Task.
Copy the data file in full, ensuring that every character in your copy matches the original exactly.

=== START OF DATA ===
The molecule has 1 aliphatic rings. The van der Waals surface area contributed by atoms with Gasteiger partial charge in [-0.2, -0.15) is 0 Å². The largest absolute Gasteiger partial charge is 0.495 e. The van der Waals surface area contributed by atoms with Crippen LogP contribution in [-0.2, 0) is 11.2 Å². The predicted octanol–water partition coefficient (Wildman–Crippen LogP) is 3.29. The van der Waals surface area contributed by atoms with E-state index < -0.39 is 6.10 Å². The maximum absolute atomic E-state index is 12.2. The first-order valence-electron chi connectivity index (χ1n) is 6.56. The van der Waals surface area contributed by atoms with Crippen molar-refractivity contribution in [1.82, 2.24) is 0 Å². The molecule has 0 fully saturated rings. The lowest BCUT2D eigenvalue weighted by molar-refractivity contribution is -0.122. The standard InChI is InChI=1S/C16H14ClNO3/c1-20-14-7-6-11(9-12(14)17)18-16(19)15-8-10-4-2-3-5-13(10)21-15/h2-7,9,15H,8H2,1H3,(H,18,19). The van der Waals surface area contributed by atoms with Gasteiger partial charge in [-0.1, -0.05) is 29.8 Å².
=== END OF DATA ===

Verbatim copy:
The molecule has 1 aliphatic rings. The van der Waals surface area contributed by atoms with Gasteiger partial charge in [-0.2, -0.15) is 0 Å². The largest absolute Gasteiger partial charge is 0.495 e. The van der Waals surface area contributed by atoms with Crippen LogP contribution in [-0.2, 0) is 11.2 Å². The predicted octanol–water partition coefficient (Wildman–Crippen LogP) is 3.29. The van der Waals surface area contributed by atoms with E-state index < -0.39 is 6.10 Å². The maximum absolute atomic E-state index is 12.2. The first-order valence-electron chi connectivity index (χ1n) is 6.56. The van der Waals surface area contributed by atoms with Crippen molar-refractivity contribution in [1.82, 2.24) is 0 Å². The molecule has 0 fully saturated rings. The lowest BCUT2D eigenvalue weighted by molar-refractivity contribution is -0.122. The standard InChI is InChI=1S/C16H14ClNO3/c1-20-14-7-6-11(9-12(14)17)18-16(19)15-8-10-4-2-3-5-13(10)21-15/h2-7,9,15H,8H2,1H3,(H,18,19). The van der Waals surface area contributed by atoms with Gasteiger partial charge in [-0.1, -0.05) is 29.8 Å².